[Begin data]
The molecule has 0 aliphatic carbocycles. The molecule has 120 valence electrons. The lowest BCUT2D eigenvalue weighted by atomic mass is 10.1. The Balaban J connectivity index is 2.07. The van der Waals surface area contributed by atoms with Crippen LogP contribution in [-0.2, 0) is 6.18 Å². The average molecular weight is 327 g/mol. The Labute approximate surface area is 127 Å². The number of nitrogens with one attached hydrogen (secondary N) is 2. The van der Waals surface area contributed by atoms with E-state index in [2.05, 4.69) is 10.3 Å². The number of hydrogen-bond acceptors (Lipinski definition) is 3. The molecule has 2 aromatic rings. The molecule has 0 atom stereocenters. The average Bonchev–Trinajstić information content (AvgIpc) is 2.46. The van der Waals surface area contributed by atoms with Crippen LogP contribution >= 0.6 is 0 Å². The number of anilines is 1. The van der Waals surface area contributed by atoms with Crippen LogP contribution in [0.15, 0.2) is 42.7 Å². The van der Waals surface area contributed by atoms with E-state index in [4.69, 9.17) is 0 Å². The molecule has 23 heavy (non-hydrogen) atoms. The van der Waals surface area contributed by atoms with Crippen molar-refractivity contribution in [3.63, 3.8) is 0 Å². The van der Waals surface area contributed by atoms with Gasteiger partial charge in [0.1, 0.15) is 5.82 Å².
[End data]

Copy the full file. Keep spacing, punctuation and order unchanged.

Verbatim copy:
The molecule has 0 aliphatic carbocycles. The molecule has 120 valence electrons. The lowest BCUT2D eigenvalue weighted by atomic mass is 10.1. The Balaban J connectivity index is 2.07. The van der Waals surface area contributed by atoms with Crippen LogP contribution in [-0.2, 0) is 6.18 Å². The average molecular weight is 327 g/mol. The Labute approximate surface area is 127 Å². The number of nitrogens with one attached hydrogen (secondary N) is 2. The van der Waals surface area contributed by atoms with E-state index in [2.05, 4.69) is 10.3 Å². The number of hydrogen-bond acceptors (Lipinski definition) is 3. The molecule has 2 aromatic rings. The molecule has 0 atom stereocenters. The average Bonchev–Trinajstić information content (AvgIpc) is 2.46. The van der Waals surface area contributed by atoms with Crippen LogP contribution >= 0.6 is 0 Å². The number of anilines is 1. The van der Waals surface area contributed by atoms with Crippen LogP contribution in [0.15, 0.2) is 42.7 Å². The van der Waals surface area contributed by atoms with E-state index in [4.69, 9.17) is 0 Å². The molecule has 23 heavy (non-hydrogen) atoms. The van der Waals surface area contributed by atoms with Crippen molar-refractivity contribution in [3.63, 3.8) is 0 Å². The van der Waals surface area contributed by atoms with Gasteiger partial charge in [0.1, 0.15) is 5.82 Å².